I am directly involved with the QI department so we are always conducting chart reviews on wound care patients, patients who were hospitalized, etc. Our approach is to provide QI feedback to the group as a whole without divulging the patient name or the nurses involved. Occasionally, we will have to meet with a nurse individually and coach her on what was missed, etc. I'll be honest, we've had a bit of a learning curve with some of our nurses both the new ones and the seasoned ones. As we have really revamped our QI department, our nurses are getting more feedback than ever. It's never derogatory or demeaning. I don't believe in that style of leadership. However, some nurses are receptive to feedback and some aren't.
My position as the Administrator is unique in that I'm actually middle management. I have an exec admin team above me and one clinical supervisor below me. I have to tell you~ middle management is tough. But I accepted the position so I accept all that goes along with it. I always make the exec team aware of the staff concerns. Both the clinical supervisor and I are solid advocates for our staff. But we also have to carry out the instructions of the exec admin team and try to meet the goals they establish for us. Sometimes, the goals are negotiable but often they are not. So we work diligently to come up with solutions that are win- win for both.
Perhaps it's the nature of a for-profit organization that is causing unhappiness. Our patients receive the services that they need. The staff members, clinical supervisor, and I are unwavering in that aspect. However, with all of these Medicare changes, we really have to plan ahead and really be smart how we spend their healthcare dollars. I'm not sure of any agency that can send a home health aide out 3 days a week anymore. One of the nurses told me that she didn't really think she should have to worry about any of the financial aspects of patient care. This made me really question if I had failed her in some way by not properly defining the role of a case manager when she was in her orientation phase.
I love the idea of improving the socialization aspect. I'm already thinking of things to do.
I'm not in any way trying to say that my company runs a perfect organization. We wouldn't have had the staff turnover of late. I definitely get that. But so far, I'm hearing the workload isn't completely unreasonable.. and that we seem to fair in what we expect of the nurses in the coordination of care aspect. A communication mishap? Perhaps. I'm doing some soul searching on that one. I've worked for employers who were cold, demeaning, and even derogatory. I sure hope I don't come across that way. It's definitely not my intention. I'm thinking my frustration with the situation is pretty evident. I'm working through that..... it's another reason I'm here....seeking info, suggestions, and tips.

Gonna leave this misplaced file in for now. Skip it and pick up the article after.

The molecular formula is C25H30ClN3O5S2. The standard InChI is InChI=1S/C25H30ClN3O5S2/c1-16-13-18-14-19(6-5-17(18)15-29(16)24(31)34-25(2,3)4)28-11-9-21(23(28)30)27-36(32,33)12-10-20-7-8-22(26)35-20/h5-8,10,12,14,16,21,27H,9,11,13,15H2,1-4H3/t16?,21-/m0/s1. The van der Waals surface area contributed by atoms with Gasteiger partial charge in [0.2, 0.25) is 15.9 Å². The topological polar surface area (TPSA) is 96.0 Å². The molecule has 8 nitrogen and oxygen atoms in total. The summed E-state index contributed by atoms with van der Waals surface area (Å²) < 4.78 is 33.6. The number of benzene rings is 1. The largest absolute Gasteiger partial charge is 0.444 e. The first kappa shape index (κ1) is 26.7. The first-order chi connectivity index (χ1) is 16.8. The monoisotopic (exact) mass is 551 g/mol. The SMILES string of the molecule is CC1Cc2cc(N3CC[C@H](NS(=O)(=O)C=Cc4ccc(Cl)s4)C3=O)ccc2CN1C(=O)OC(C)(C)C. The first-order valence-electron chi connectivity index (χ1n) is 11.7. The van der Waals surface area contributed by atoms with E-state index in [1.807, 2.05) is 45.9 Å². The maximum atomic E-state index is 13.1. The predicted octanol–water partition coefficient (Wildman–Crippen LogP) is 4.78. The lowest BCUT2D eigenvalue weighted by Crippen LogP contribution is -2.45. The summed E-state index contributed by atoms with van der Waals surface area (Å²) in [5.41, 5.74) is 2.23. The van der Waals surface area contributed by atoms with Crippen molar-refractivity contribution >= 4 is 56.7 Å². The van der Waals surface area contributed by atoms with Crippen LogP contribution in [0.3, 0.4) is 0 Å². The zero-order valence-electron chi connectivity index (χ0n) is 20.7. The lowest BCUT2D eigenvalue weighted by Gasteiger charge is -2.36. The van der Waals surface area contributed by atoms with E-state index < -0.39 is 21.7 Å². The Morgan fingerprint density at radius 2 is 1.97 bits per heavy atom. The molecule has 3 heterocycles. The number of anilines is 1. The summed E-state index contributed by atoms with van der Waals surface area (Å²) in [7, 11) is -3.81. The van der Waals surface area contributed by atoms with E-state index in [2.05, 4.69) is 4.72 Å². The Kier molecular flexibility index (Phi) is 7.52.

Jun 22, '09In all honesty, if you come across to your nurses as you do to me here, then I don't think that the problem is you. I see that you are definitely interested in making the situation better and wanting to stop the high turnover rate. Perhaps the nurses weren't cut out for home health?
The more I read, the more I think that I would love to work for such as place, but you never know until you're in it. I love my job, but I don't have a tenth of the perks that your nurses do. I wouldn't know what to do with mileage, a company car, no fight for supplies, computerized charting, and the chance to have my charts reviewed. We have absolutely no QI/QA process at my agency.
In any case, best of luck to you. And many thanks for describing all the things that I know to look for in my next job.
Jun 23, '09Wow, can I work for you? I'm supposed to be a part time care manager, 32 hours per week. I get paid an hourly rate based on per visit, ie; an admission is considered 3 hours, a revisit 1.5, a recert 2.5, etc. I am committed to 4 - 8hour days, from 8am till 5pm. I have to be on call once monthly from Monday at 5p till Friday at 8a, have Friday off (which basically means I don't do visits), then work the weekend. I've been working an average of 83 hours per week.
We see an average of 8 patients a day, including admissions, which equates to a 12 hour day. I often do not see the patients I case manage, cannot follow my own schedule, and we do not have computers, etc. They don't even plan to have computers in the next few years! We have virtually no support at the office, and have to follow our own bloodwork results, etc. after hours, even when not on call.
I've been a home health nurse for 12 plus years. I tried to get out of it(home care) in December because I didn't want to put more miles on my car, but I worked for 2 weeks with a new employer, and was not paid. I took the first job I could get, and was hired by this agency in January. I am, of course, looking elsewhere now. I may even step back to casual for 2 different companies to get away from this mess.
I wish I could talk with your nurses and find out what exactly it is that they're looking for. I've worked for bad and good agencies, and yours sounds supportive and progressive. Have you done exit interviews?